The role of the pharmacy technician has evolved over the past 45 years—but pay hasn’t caught up
Back in 1979, I was in desperate need of intern hours. The pharmacies in my town had no room for an intern, so I headed off to Johnsonburg, Pennsylvania, about 8 miles from home, where my dad worked at the paper mill. One of the boys my dad grew up with owned an independent drug store; Louie Rinovato had operated this pharmacy for over 20 years and took me on as an intern. The store was open from 9 am to 9 pm. Louie and his associate both worked 8-hour shifts, overlapping from 1 pm to 5 pm.
They had 3 shifts for clerks (as they were called back then). Audrey worked mornings from 9 am to 1 pm, Margie worked afternoons from 1 pm to 5 pm, and Betty worked from 5 pm to 9 pm. They had most of their responsibilities in the front of the store and helped in the pharmacy when necessary. They differed from today’s technicians in terms of their reason for working.
Audrie, Margie, and Betty took those jobs—which paid just a bit over minimum wage—because they wanted something to do. Their kids were grown; Audrey’s husband worked in the lab, Margie’s husband was a machinist, and Betty’s husband was a foreman. They were happy to make a few bucks, and interact with customers. And they were very capable on their Sweda cash registers, long before the days of computerization.
Today’s pharmacy employees are entirely different. Pharmacy technicians need excellent computer and people skills. Many of them are certified and provide assistance in the pharmacy. The pharmacy technician role is its own profession, with continuing education requirements. These are not the pharmacy employees of 40 years ago; many of them work to earn the income to pay for rent, utility bills, and make car payments.
I always say that the difference between a good and a bad day is not based solely on prescription volume. The difference depends on the quality and quantity of your technician help. If you have enough highly trained technicians working on a busy day, time flies and the day can be enjoyable, as the tech can “take the heat” off the pharmacist. Conversely, any day you see a pharmacist answering unscreened phone calls, counting pills, or typing nonstop is a bad day—a failure. It is a failure of upper-level management, district managers, and leaders all the way up to the top of the chain.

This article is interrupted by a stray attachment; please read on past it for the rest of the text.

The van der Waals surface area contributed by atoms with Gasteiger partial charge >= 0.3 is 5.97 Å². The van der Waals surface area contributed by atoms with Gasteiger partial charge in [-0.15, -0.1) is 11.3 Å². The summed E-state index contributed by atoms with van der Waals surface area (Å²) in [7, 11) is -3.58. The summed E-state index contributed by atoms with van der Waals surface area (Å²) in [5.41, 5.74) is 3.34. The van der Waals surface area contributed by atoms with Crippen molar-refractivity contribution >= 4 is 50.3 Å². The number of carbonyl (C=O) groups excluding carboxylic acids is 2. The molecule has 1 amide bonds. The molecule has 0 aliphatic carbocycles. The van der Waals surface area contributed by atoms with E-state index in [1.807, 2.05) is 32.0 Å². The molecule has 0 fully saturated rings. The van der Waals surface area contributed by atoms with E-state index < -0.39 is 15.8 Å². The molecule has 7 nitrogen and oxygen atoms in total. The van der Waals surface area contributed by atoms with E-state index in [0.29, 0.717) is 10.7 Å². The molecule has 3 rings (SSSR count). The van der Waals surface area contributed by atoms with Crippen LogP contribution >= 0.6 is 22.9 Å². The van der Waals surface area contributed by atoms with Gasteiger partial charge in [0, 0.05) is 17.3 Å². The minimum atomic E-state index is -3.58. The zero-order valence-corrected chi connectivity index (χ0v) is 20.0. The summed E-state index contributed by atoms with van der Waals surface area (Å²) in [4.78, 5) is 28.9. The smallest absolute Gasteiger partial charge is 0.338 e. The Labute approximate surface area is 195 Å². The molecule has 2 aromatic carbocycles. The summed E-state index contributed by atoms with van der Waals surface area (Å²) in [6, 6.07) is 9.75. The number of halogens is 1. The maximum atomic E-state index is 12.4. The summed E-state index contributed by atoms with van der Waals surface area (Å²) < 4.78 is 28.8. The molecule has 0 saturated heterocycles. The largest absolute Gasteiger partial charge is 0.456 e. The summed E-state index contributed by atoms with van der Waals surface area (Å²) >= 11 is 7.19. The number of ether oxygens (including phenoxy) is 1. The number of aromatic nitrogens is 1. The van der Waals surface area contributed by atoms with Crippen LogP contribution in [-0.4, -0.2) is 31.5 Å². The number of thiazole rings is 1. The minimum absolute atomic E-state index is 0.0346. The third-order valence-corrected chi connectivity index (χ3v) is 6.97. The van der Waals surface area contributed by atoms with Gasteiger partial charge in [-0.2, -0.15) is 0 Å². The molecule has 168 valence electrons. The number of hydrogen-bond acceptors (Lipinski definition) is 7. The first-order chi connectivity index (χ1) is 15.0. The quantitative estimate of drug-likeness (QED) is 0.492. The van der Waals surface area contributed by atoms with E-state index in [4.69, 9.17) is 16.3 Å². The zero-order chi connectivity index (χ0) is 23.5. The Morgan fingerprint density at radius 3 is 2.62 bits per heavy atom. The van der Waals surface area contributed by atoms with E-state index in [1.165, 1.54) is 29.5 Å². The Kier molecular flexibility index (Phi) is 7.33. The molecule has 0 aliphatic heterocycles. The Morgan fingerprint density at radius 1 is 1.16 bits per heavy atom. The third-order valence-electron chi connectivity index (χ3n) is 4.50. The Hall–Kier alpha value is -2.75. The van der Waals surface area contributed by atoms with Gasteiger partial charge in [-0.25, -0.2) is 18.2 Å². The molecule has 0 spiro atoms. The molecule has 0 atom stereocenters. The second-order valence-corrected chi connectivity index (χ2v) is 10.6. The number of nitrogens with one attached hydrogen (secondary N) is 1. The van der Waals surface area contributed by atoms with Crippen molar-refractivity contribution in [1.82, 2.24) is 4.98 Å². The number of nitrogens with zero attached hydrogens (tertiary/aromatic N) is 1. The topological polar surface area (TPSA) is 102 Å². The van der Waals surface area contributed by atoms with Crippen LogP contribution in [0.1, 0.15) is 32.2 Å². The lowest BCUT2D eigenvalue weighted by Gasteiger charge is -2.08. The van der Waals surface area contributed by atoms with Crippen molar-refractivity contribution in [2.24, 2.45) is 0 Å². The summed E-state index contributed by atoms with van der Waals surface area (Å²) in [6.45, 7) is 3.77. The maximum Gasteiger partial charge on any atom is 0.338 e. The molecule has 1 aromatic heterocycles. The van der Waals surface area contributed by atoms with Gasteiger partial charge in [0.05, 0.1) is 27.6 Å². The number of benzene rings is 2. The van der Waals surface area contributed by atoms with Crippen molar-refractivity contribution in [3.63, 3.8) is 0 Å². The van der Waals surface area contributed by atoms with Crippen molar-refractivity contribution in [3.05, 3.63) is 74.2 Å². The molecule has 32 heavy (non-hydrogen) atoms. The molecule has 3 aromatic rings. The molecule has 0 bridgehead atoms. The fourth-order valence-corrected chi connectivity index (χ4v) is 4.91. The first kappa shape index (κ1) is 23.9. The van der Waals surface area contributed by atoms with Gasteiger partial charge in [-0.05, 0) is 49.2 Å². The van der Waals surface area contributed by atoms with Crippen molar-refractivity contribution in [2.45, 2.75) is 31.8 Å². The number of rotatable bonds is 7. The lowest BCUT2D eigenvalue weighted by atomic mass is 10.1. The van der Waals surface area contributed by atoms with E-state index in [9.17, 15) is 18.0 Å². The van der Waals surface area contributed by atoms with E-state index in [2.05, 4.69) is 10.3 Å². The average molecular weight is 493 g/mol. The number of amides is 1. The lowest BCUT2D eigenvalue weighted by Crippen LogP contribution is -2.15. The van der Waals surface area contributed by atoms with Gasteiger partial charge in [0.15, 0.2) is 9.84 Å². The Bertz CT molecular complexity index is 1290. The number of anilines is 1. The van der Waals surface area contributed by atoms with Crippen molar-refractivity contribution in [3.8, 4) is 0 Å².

Drug Topics® published an excellent article in December 2022 on pharmacist and pharmacy technician job and salary satisfaction.1 I was impressed to see that over 70% of pharmacy technicians are making more than $30 an hour. In the world of community pharmacy, this number seems to be quite high; I feel, though, that it was reasonable based on their level of responsibility and skill. If not appropriately remunerated, technicians will walk and take their skill set elsewhere.
When technicians walk, pharmacists are usually right behind them. We pharmacists cannot possibly do our jobs without the help of skilled and experienced pharmacy technicians. The major chains are closing stores for an evening or weekend due to “lack of staffing.”2 They are short on staff because they are not willing to pay employees what they’re worth. The salary of Walgreens CEO Roz Brewer is $8.13 million plus stock awards, totaling $28.33 million a year.3 Karen Lynch, CEO of CVS, receives $1.4 million in salary plus stock awards and other compensation totaling $20.38 million,4 which seems low compared to Larry Merlo’s 2019 salary of $36.5 million.5
When I see $50 million sign-on bonuses for CEOs even as technicians are being paid $10 an hour, I have no difficulty in understanding why staff are so willing to look for greener pastures. To Roz and Karen—and to the other retail chain CEOs—a lot has changed over the past couple of decades. Pharmacy employees aren’t just working to fill the time; they’re working to support the financial health of their families. These highly paid CEOs need to take one for the team, reducing their own salaries and keeping stores open in Grantsville, Uniontown, Altoona, and beyond by paying technicians adequately. Audrey, Margie, and Betty are no longer available.
1. Biscaldi L. 2022 pharmacy salary survey. Drug Topics®. December 14, 2022. Accessed February 7, 2023. https://www.drugtopics.com/view/2022-pharmacy-salary-survey
2. Valinsky J. CVS and Walmart cut pharmacy hours, close some locations earlier, citing staffing shortage. CNN Business. January 27, 2023. Accessed February 7, 2023. https://www.cnn.com/2023/01/27/business/cvs-walmart-pharmacy-hours/index.html
3. Taylor H, Wells N. Walgreens CEO Roz Brewer was the highest paid female CEO in 2021, according to a new report. CNBC Make It. April 18, 2022. Updated April 21, 2022. Accessed February 7, 2023. https://www.cnbc.com/2022/04/18/walgreens-ceo-roz-brewer-was-highest-paid-female-ceo-in-2021-new-equilar-report.html
4. Emerson J. CVS Health CEO pulls in high-ranking payer salary. Becker’s Payer Issues. Updated April 26, 2022. Accessed February 7, 2023. https://www.beckerspayer.com/payer/cvs-health-ceo-pulls-in-high-ranking-payer-salary.html
5. Reuters Staff. Brief: CVS Health CEO’s 2019 total compensation was $36.5 million. Reuters. April 3, 2020. Accessed February 7, 2023. https://www.reuters.com/article/brief-cvs-health-ceos-2019-total-compens/brief-cvs-health-ceos-2019-total-compensation-was-36-5-million-idUSFWN2BR1E4